Puleng Moyaha started as a 'She Will Connect' participant and now manages the Siyafunda Centre in Palmridge. Puleng said she cannot live without the internet, and that being connected helped her to gain skills to use at her Palmridge Centre with her students. Nontokozo Xaba reported that she uses social media for advocacy. Sarah Mahlaba said that she now realizes that schools must teach learners about digital skills and digital technologies to ensure that learners are better prepared for the world. Anolia Lusunzi remarked that we must ensure our children know about opportunities to reach their dreams.

 
The role of partners including SchoolNet SA, CareerBox, Siyafunda and the University of Limpopo was acknowledged by Shah - who noted that the accomplishment of reaching 5 million African Women could not have been achieved alone. SchoolNet's Omashani Naidoo and representatives from other partner organisations reflected on their experiences and highlights of being involved in the project as part of a panel discussion. Whilst the 'She Will Connect' project has reached a successful conclusion, all partners were encouraged to continue with their efforts to empower African women.

Thursday, 25 October 2018

Digital Education Leadership Training Opportunity

Are you a digital leader at a secondary school or tertiary institution who is passionate about supporting colleagues to make appropriate use of technology?

The Commonwealth of Learning has designed the C-DELTA (Digital Education Leadership Training in Action) programme in collaboration with the University of Cape Town to benefit all Commonwealth countries.  The programme aims at fostering leaders in schools who can influence their colleagues to use digital learning appropriately and effectively for learning and for supporting sustainable development.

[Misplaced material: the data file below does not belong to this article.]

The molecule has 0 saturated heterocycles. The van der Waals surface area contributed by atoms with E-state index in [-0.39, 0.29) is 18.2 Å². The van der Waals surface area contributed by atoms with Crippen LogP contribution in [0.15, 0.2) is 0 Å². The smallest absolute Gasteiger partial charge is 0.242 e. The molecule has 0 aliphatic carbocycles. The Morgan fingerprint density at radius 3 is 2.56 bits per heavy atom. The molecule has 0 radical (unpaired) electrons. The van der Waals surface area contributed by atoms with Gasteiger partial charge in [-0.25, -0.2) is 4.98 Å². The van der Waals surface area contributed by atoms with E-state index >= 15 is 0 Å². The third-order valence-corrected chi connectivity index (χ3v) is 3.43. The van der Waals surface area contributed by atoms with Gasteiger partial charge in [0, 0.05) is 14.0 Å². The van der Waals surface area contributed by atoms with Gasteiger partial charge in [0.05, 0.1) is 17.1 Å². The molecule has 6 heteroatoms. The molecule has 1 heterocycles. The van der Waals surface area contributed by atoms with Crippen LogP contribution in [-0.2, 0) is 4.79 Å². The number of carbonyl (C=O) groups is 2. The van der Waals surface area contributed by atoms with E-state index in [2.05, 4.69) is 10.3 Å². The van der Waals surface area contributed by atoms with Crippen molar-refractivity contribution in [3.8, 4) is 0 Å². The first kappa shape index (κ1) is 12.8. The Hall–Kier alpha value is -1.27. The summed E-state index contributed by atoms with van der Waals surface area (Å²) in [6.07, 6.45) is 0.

SchoolNet SA is in the process of identifying suitable lead teachers to participate in the initial C-DELTA workshop and online training programme who will then be able to train colleagues and implement the programme at their schools between January and March 2019.

The face-to-face workshop will be held in Johannesburg between 18 and 20 January 2019.
Travel and accommodation for selected lead teachers will be covered by the Commonwealth of Learning. There is no cost to attend the workshop or to complete the online programme, however applicants will need to commit to training colleagues using the C-DELTA platform on completion of the programme.

To be eligible for this opportunity, you should:

  • have a good level of digital competence
  • be a teacher/ technology coordinator at a high school or lecturer at a university or TVET College
  • hold a digital leadership position that involves coaching or training colleges to increase their digital skills and technology integration
  • willing and able to attend the face-to-face kick-off workshop in Johannesburg between 18 and 20 January 2018
  • committed to completing the online C-DELTA course
  • willing to serve as the C-DELTA coordinator for your school which includes, conducting an orientation session, supporting at least five colleagues in their digital journeys with C-DELTA, organising group sessions on modules as required, and providing a short report on activities conducted to promote the use of the C-DELTA platform 



If you meet the criteria to be considered for this professional development opportunity, please send an email to janet@schoolnet.org.za with C-DELTA as the subject line by 31 October 2018. You will then be sent an application form to complete. Candidates selected to be part of the C-DELTA program will be informed in early November so that they can plan to be at the workshop in January 2019.